The outflow chamber 82 may resemble the inflow chamber 70. However, it may be preferable to prevent an air-blood contact in chamber 82 to avoid frothing and foaming of the blood in the outflow chamber. Flow of blood into the outflow chamber 82 may be vigorous due to the vigorous ejection of blood from the ventricle. To prevent direct air-blood contact and to avoid foaming, outflow chamber 82 may incorporate a polymer-membrane diaphragm or immersed “sock” 98. The diaphragm 98 is coupled to an outflow compliance chamber 100 to provide pressure equilibration without air-blood contact. Compliance chamber 100 will generally have the same effective purpose of compliance chamber 80 described above with respect to the inflow chamber to provide control of any excessive increases or decreases in pressure versus time as the heart valves open and close. While the diaphragm 98 might also be used in the inflow chamber, the lesser turbulence in the inflow appears to obviate the need for such a diaphragm.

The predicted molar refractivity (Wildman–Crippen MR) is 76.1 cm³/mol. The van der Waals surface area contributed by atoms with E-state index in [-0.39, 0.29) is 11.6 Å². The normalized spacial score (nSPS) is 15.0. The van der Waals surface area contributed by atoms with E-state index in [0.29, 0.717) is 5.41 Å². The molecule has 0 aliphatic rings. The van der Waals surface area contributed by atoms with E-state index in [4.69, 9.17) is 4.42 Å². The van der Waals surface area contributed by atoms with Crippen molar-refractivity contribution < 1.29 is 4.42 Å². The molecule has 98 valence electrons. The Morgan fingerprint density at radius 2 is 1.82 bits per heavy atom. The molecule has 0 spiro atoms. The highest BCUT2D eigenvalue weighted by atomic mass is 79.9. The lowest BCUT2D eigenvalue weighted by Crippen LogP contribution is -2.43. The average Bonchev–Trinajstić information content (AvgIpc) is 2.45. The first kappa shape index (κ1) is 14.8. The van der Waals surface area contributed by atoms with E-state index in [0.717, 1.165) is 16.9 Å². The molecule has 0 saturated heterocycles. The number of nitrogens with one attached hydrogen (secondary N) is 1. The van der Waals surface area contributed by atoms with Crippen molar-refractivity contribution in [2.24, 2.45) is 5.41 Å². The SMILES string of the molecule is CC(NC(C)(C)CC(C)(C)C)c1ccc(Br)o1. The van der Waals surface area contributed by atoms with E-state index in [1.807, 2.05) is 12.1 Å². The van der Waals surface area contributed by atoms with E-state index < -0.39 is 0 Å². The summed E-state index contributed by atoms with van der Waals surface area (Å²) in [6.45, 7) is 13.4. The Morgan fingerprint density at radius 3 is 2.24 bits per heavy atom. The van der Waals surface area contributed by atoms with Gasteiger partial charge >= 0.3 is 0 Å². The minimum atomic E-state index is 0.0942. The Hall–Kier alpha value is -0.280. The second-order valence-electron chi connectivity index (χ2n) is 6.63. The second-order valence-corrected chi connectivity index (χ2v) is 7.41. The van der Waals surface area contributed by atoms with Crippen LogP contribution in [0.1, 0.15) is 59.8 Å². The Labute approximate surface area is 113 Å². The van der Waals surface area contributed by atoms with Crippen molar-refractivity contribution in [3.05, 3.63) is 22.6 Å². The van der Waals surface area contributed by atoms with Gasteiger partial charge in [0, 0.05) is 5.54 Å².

The outflow chamber includes various input and output ports. One output port at the top of the chamber is port 102 which provides coupling between diaphragm 98 and the compliance chamber 100. An input port 105 is provided for coupling outflow tube 92 to the chamber 82. An output port 107 couples to tube 86 which drains blood from the outflow chamber. In one embodiment, the fluid may be directed back into the collection apparatus 14 as illustrated in FIG. 1. Alternatively, a suitable port or connection might be provided to couple to tube 79 to direct outflow blood or fluid directly back into the inflow chamber 70 rather than have it pass through the heart/lung subsystem. Therefore, the outflow chamber may feed into the inflow chamber. Suitable throttle or resistor valves 83, 86 may be utilized for controlling the outflow pressure. While outflow chamber 82 is shown with flexible diaphragm 98, the diaphragm might be eliminated for simpler construction in exchange for possible foaming of the blood. Throttle valves 83, 86 may be similar to the valve 92 and may be a tube-compressing throttle, gate valve, or another resistance mechanism having a similar effect to adjust the resistance of fluid flow out of the outflow chamber 82.